Introduction to The Gifts of the Spirit
by Verna M. Linzey, D.D.
(To be released in 2011)
To introduce a book that hopefully will be used in an academic setting is very exciting. “The Gifts of The Holy Spirit” must be understood as an expression of the fullness of the grace of God--for none of God’s creatures are worthy of God’s unmerited gifts. This book will investigate the historical understanding of the gifts of the Holy Spirit, as well as the more contemporary understanding and practice, of what is commonly known as the ‘nine gifts of the Holy Spirit’, known typically among Pentecostal and Charismatic circles. Different Christian traditions have approached this subject matter from different perspectives, and it is my desire to bring clarity to any confusion that has been created by any overemphasis. Dr. Gordon Fee in his Commentary on 1 Corinthians makes the same observation regarding the “lists” of the gifts, even though he would come from a more classical framework due to his tradition. We do not want to confine the work of the Holy Spirit to one Biblical text, but instead understand all of the work of God in the context of the entire corpus written on the person and work of the Holy Spirit. Before one can talk coherently about the “gifts” of God the Holy Spirit, one’s focus must be on the Giver of the gifts, the person of the Holy Spirit. The theology of the third person of the Godhead must be rooted in a historical understanding of Triune theology. This can be traced to the New Testament (Matthew 28:19) and also to Patristics, i.e. the Father’s of the Church. After a thorough investigation it will be obvious that there has been no evolution of understanding as some might suggest, regarding the Church’s understanding of the individual functions of the Triune God. The distinct persons of the Godhead, sharing the same substance and essence, all have different functions as regards humanity, salvation and redemption (1 Corinthians 12). Holiness, the characterization of the Third Person of the Blessed Trinity should provide for us the means of not grieving the same Spirit. Frightening passages, such as in Matthew 7, about the abuse of the gifts of the Holy Spirit should give one pause before enthusiastically seeking for such empowerment. The person of the Holy Spirit is the Person of the Godhead who now resides with humanity on earth. I hope that you enjoy this study as much as it has given me joy to prepare it.
Verna Linzey, D.D.
Scholarship and the Pentecostal Experience
By Verna M. Linzey, D.D.
(An excerpt from The Gifts of the Spirit, to be released in 2011)
Composing a scholarly work and attempting to capture the Pentecostal experience is like describing a love relationship with purely technical terms. In describing some experiences, words give the impression that they are inadequate. I will attempt, however, to put substance onto structure, using persuasion rather than pure reason, to substantiate my work. Faith is certainly reasonable; however, in this case, it is above reason, while not defying reason.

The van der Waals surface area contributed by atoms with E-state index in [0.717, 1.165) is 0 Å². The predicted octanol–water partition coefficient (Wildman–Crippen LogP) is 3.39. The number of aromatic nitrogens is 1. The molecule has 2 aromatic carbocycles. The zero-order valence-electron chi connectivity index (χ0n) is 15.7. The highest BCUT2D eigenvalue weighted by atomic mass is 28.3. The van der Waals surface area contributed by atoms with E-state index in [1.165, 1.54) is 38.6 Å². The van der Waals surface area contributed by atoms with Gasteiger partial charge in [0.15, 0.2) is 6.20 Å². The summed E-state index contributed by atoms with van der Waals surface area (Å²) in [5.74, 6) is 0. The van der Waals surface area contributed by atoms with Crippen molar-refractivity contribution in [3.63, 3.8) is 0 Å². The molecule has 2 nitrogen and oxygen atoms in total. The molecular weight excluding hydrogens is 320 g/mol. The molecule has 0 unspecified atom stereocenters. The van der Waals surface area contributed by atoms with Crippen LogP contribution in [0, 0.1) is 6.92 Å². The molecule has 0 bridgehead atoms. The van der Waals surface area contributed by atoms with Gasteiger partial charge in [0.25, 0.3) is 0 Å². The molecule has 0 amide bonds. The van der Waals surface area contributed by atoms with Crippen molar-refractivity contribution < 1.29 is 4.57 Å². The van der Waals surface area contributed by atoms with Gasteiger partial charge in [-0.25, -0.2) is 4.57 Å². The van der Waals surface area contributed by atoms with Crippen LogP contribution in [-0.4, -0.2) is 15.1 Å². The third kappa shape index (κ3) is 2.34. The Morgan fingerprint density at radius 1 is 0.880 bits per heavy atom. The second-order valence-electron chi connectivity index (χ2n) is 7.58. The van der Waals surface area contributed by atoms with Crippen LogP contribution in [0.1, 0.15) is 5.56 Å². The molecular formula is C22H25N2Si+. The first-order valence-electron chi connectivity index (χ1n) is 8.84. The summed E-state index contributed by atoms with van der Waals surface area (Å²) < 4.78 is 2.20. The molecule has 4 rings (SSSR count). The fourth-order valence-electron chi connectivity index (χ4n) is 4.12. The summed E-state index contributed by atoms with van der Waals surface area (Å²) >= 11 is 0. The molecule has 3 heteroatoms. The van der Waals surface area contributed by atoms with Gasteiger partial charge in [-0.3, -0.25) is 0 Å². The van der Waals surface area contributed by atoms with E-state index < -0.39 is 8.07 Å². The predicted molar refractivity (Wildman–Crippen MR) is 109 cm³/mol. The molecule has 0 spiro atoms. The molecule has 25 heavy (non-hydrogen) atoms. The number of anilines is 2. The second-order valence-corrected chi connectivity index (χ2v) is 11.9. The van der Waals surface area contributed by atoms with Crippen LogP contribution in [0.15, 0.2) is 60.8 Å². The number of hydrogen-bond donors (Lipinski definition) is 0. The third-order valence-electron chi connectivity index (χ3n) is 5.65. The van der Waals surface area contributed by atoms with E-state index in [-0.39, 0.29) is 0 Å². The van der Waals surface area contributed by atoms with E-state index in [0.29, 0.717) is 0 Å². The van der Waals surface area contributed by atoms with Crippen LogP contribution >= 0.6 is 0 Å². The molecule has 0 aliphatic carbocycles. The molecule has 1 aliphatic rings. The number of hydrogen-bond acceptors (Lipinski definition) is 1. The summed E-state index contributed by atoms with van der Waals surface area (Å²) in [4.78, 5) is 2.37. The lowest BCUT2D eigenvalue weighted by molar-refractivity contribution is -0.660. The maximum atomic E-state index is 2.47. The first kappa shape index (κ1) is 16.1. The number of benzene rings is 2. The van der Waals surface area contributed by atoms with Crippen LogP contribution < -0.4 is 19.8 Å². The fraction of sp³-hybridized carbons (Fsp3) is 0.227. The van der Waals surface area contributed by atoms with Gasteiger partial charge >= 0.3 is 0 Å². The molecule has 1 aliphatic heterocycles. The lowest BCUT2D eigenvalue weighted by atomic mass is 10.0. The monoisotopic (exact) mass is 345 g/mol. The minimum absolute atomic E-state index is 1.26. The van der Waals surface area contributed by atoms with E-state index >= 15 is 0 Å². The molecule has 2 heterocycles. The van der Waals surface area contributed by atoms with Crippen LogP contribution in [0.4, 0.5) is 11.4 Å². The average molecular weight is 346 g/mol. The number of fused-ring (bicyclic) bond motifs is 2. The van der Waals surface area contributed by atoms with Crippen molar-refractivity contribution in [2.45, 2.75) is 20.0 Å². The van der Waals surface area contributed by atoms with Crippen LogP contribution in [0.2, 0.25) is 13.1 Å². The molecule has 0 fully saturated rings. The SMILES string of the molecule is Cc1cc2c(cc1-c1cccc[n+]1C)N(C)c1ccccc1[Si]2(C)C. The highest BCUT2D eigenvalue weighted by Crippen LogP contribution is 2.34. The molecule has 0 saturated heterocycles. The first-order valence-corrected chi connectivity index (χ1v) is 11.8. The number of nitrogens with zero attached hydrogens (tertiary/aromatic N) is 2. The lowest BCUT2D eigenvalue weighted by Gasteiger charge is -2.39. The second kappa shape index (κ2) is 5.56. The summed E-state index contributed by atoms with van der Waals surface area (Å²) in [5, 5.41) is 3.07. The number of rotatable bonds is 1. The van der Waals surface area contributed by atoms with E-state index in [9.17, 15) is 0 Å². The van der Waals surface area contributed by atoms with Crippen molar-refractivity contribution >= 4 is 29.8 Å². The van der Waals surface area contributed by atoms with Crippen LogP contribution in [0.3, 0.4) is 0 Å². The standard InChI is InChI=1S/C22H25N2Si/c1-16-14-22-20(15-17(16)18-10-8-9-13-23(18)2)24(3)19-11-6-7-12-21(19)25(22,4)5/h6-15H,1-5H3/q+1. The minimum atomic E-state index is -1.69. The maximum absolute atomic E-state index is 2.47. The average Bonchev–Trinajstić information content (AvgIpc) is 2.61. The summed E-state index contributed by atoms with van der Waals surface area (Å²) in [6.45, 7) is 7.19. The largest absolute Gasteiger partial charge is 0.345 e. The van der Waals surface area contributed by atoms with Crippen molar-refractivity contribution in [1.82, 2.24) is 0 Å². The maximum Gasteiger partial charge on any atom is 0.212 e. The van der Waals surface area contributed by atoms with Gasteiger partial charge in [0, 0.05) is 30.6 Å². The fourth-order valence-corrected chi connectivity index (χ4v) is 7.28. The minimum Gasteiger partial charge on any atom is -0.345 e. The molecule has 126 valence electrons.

Experience is very subjective, yet it has a basis from which it draws its credibility. The early Apostles interpreted their experience on the day of Pentecost (Acts 2), by the insight and illumination which they received from the person of the Holy Spirit. They appropriated their experience to prophetic utterances in the Hebrew Scriptures (Joel 2). They learned to substantiate their external experiences, by the parameters of the sacred Scriptures. Their use of the Septuagint also known as LXX, was extremely helpful in establishing these parameters. Experiences have an innate need to be clarified, and understood deeply, if the experience is going to direct the thinking, and redirect the behavior of the recipient. There have been ‘strange’ and curious experiences recorded all over the landscape of Holy Scripture, which have challenged the scholar beyond their linguistic and historical insight. There is something about personal experience that shores up the credibility of theory. I propose to share these experiences which have taken place within the sphere of the “Pentecostal Movement”, and to prop them up with substantial theological reflection and exegesis. I will examine the thought of the “Apostolic Fathers”, the “Doctors of the Church”, as well as leading theological thinkers in both the ancient Church, and those of the last two centuries. Special emphasis will be put on those thinkers that have experienced the Biblical experience of glossolalia. Exegesis and not eisegesis will be the method of inquiry applied to this important work.
Verna Linzey, D.D.